More Heads Roll As The Long Winter Continues To Bite

Who's Next After The Latest Google Updates ?So Google are really shaking up the SEO landscape…described as the Long Winter by Ed Dale. One of the more high profile casualties was Build My Rank and since then quite a few other blog networks have been de-indexed. Whilst the blog networks were the direct targets for Google it’s clear that the  secondary targets are the sites that use these networks. And whilst it would be too simple to generalize about what these type of sites are, it’s safe to say that many are what you might describe as niche or micro niche websites.

These are small sites – 5 to 10 pages maybe – on a small, tightly focused niche. The domain name is probably an exact match domain and each page is tightly focused around a single keyword. The sites are designed to rank well in the search engines and are quickly monetized. The monetization method is usually Google Adsense as this is easy to implement. In short, the sites are designed to make the owners money with little consideration of the visitor experience. Something that Google is cracking down on.

So the news that Spencer Haws has had his Adsense account banned is not a complete surprise but it’s still a rather disturbing turn of events. Spencer was one of the poster boys for niche sites monetized with Adsense. He had developed a course, a membership site and even a keyword research tool based on how he created small niche sites.

He made lots of money according to his income reports…10 grand a month…from Adsense. And as of yesterday, when he looks at his Adsense account, it says zero. Or to be more precise, he probably can’t even log into the account because it has been banned.

I had a similar experience a few years ago. One morning I tried to log into Adsense account to see the daily numbers and the screen said name not recognized or something like that. I double checked the password as you do….was cap locks on…was the user name right. Nothing.

Then I checked my email to discover the dreaded email. I had been banned. There was some explanation but nothing that made much sense to me and certainly nothing that I could actually do to rectify the situation.

From that day I started to concentrate on Amazon sites and physical products (well actually I think I tried Adbrite for a while but that totally sucked). My reasoning was that it was crazy to rely on Google for traffic as well as revenue. You were too exposed to the whims of Google. And while I still rely on Google for traffic, I don’t use any of their monetization methods now.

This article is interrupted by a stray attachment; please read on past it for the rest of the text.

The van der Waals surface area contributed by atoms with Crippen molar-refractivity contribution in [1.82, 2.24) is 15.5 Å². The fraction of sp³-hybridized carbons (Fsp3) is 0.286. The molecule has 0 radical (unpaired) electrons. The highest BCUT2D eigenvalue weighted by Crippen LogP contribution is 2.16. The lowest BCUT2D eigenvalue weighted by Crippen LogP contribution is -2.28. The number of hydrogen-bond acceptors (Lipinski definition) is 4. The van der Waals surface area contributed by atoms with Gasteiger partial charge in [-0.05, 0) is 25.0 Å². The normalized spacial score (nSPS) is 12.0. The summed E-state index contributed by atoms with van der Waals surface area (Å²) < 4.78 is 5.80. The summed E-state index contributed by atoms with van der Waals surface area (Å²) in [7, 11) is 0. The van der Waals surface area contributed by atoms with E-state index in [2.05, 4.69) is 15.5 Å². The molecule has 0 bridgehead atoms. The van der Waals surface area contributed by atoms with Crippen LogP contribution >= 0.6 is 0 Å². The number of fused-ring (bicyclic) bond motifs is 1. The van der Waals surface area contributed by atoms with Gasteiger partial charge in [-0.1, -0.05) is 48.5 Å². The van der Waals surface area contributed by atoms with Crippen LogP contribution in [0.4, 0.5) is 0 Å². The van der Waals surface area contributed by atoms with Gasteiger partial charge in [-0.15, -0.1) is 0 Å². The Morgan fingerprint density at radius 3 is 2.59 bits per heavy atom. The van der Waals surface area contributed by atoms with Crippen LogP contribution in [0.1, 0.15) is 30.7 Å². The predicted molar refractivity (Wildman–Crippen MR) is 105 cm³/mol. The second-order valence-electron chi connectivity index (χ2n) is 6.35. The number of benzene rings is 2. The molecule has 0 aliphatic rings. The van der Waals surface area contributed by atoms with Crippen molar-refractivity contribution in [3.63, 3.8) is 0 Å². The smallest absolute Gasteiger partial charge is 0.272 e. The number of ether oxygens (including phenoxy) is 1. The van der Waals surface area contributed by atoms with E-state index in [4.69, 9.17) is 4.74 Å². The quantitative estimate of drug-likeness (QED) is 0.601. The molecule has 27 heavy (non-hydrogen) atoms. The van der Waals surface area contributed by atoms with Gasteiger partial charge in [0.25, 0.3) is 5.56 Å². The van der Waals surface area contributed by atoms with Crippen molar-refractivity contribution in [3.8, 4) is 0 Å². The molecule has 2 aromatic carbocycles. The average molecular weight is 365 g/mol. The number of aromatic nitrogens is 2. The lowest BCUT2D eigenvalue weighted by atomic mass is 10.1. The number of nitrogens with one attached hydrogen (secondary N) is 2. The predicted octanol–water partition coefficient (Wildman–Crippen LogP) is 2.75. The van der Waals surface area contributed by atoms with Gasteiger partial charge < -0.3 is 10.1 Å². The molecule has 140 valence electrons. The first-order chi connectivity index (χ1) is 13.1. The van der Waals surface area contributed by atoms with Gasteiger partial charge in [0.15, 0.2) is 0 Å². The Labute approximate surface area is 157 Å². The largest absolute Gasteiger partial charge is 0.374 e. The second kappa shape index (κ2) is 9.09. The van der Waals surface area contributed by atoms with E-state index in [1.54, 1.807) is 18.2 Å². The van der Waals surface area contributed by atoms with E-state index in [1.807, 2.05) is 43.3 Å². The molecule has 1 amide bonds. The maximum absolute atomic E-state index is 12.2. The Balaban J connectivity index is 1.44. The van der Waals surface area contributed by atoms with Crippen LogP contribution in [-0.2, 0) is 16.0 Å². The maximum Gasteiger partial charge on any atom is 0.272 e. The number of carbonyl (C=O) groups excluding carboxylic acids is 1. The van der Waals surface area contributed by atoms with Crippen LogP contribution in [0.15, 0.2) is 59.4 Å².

I also noticed that my sites that had Adsense were getting de-indexed whilst the Adsense free sites were not.

It’s a terrible feeling when this happens and I really feel for Spencer. I think it’s even worse for him as he has developed software and courses on his method that presumably are now irrelevant. Well maybe the keyword tool might still be okay.

You pretty much question why you are doing something so fickle. You think about the years of struggle that are seemingly down the drain. But after a few days of reflection, you start to realize that there are other options and others ways to succeed online. I think the important thing is not to give up. Certainly Spencer seems to have no intentions to give up according to his post.
He is thinking about other monetization methods…which is the option I took. Others in the same sort of business are talking about building authority sites. This theme of building one or two high quality sites that provide real value to real visitors seems to be gathering speed.

Who would have thought it…build a site that is genuinely useful to real people..genius! It’s going to be an interesting year…make sure you’ve got your long johns on, it could be a cold one.